The Portuguese Way of St James – Traditional Barcelos cockerel. Today’s route takes you through the pretty town of Barcelos, famed throughout Portugal for its weekly Thursday market. The brightly coloured Barcelos cockerel often portrayed in ceramic form represents a famous Camino miracle tale! The Pilgrim’s route follows a valley landscape patterned by cultivated plots, much of whose produce goes to the local market. Small stream crossings with deliciously cool tree lined arcades, help keep the walker cool.

Day 4 - Balugaes - Ponte de Lima, 17.8kms

Quiet country lanes and dusty tracks climb through a shaded native woodland to a pass which also serves as a watershed between the Cavado and Lima river valleys. The latter gives its name to the stunning town of Ponte de Lima, with its impressive Roman bridge. Your gradual quiet descent into the pretty Lima valley gives you ample time to take in the fertile grounds that produce some of the tastiest fruit as well the famed grapes for making Vinho Verde.

Day 5 - Ponte de Lima - Sao Bento da Porta Aberta, 22.6kms

A day of mixed offerings; on the one hand this is probably the day with most off road walking and plenty of shade, however that joy is tempered by the fact that you have to climb nearly 500m through the pass of Portela Grande.

Day 6 - Sao Bento - Tui, 14.3 kms

Another delightful day of quiet lanes and earthen tracks that wind gently downhill into the River Minho valley. The historic border town of Valença is well a worth a visit before crossing the mighty Miño (in Spanish) into the pretty Spanish hilltop town of Tui. Don’t forget to adjust your watches by an hour!

Day 7 - Tui - Porriño, 16.2kms

The popular starting point of the Portuguese Way in Galicia, the Camino from Tui and follows woodland paths before entering the mining region of O Porriño, where colossal granite quarries are to be seen in the distance.

Day 8 - Porriño - Redondela, 14.9kms

Walking on paths which are more than two millennia old, today’s Camino follows parts of the old Roman road. A day of gentle climbs and descents ends at the small town of Redondela, famous for one of Galicia’s most colourful Corpus Christi festivals.

Day 9 - Redondela - Pontevedra, 18.2kms

Today’s highlights include the medieval bridge of Ponte Sampaio, where Napoleon’s army was ultimately defeated in Galicia, and the city of Pontevedra, home to the famous Pilgrim Virgin’s church, whose floor forms the shape of a scallop shell!

Day 10 - Pontevedra - Caldas de Reis, 23.1kms

A pleasant walk through woodland and farmland finishing at the popular spa town of Caldas de Reis, where you will find the only church in Galicia consecrated to Saint Thomas of Becket, Archbishop of Canterbury and Chancellor of England in the 12th century.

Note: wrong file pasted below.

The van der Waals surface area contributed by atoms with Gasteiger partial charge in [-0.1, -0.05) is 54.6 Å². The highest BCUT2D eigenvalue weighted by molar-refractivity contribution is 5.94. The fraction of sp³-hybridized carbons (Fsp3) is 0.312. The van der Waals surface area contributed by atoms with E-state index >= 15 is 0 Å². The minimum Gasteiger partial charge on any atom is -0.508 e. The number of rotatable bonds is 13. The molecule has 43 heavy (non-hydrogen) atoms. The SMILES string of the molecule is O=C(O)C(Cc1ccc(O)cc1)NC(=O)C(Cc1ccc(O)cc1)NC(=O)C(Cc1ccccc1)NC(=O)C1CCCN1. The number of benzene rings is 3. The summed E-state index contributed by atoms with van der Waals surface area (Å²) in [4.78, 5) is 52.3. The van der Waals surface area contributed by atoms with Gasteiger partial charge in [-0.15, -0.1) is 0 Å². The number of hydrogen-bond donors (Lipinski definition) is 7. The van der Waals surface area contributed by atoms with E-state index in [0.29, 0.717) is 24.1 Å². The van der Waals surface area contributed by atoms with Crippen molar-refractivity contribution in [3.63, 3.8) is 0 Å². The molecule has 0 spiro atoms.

Day 11 - Caldas de Reis - Padrón, 18.1 kms

Today’s walk is considered by many as one of the most beautiful on the whole route. After walking the green Bermaña and Valga valleys we reach the town of Padrón, where according to tradition the Apostle St James first landed on Galician soil. The parish church has the legendary Pedrón, the stone where St James’ boat was moored.

Day 12 - Padrón - Santiago, 24.9kms

The final stage of the Camino Portugues, walking through woodland before climbing to reach your destination: Santiago de Compostela, a UNESCO World Heritage city.

Map

Accommodation

Accommodations
Baggage Transfers

Hand-picked comfortable, small establishments with high levels of personal service.
We believe that our high level of personal service and customer care offers the best in the local food, culture and history.

Hand-picked and well known to us, we usually choose comfortable, small, family-run establishments on the Camino.

Your accommodation will include a variety of guest houses, apartments and 1 -3-star hotels & hostals. All rooms have en-suite facilities.

If your budget allows, we can suggest some accommodation upgrades, as we often work with the top-end establishments on the Camino. Some of these require a short transfer off the Camino to a rural setting. We think you’ll find them very charming and comfortable.

We quote all our journeys with bag transfers as standard. We heartily recommend that you book your main piece of luggage to be transferred between accommodations. It helps your enjoyment of the Way and keeps unnecessary stress off your back and joints.

We work with dedicated professional companies who do this essential work day in, day out. The system works very well, with bags picked up between 8 and 8:30 am and delivered to the next hotel between 2 and 4 pm.

This daily service is organised so that all you have to worry about is carrying a day sack with your essential items.

If you do wish to carry your own bag that is fine with us.

And you can always call us and request to add on the service if you change your mind.

Reviews

Camino Portuguese